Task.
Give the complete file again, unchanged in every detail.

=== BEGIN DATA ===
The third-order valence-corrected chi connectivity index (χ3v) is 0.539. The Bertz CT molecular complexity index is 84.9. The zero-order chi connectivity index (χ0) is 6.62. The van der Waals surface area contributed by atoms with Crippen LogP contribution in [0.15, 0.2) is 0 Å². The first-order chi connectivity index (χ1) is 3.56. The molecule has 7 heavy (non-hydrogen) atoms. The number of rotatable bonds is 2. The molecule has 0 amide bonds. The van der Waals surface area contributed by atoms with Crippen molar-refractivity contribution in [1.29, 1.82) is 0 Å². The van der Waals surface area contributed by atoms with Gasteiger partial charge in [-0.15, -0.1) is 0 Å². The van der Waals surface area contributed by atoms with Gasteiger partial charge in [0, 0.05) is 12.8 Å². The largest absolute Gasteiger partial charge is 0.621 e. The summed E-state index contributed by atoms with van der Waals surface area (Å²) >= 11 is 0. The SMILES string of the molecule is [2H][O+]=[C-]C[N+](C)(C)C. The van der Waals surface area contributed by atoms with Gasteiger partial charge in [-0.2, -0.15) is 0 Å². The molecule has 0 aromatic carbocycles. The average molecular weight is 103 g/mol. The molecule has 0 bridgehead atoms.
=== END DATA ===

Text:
The third-order valence-corrected chi connectivity index (χ3v) is 0.539. The Bertz CT molecular complexity index is 84.9. The zero-order chi connectivity index (χ0) is 6.62. The van der Waals surface area contributed by atoms with Crippen LogP contribution in [0.15, 0.2) is 0 Å². The first-order chi connectivity index (χ1) is 3.56. The molecule has 7 heavy (non-hydrogen) atoms. The number of rotatable bonds is 2. The molecule has 0 amide bonds. The van der Waals surface area contributed by atoms with Crippen molar-refractivity contribution in [1.29, 1.82) is 0 Å². The van der Waals surface area contributed by atoms with Gasteiger partial charge in [-0.15, -0.1) is 0 Å². The van der Waals surface area contributed by atoms with Gasteiger partial charge in [0, 0.05) is 12.8 Å². The largest absolute Gasteiger partial charge is 0.621 e. The summed E-state index contributed by atoms with van der Waals surface area (Å²) >= 11 is 0. The SMILES string of the molecule is [2H][O+]=[C-]C[N+](C)(C)C. The van der Waals surface area contributed by atoms with Gasteiger partial charge in [-0.2, -0.15) is 0 Å². The molecule has 0 aromatic carbocycles. The average molecular weight is 103 g/mol. The molecule has 0 bridgehead atoms.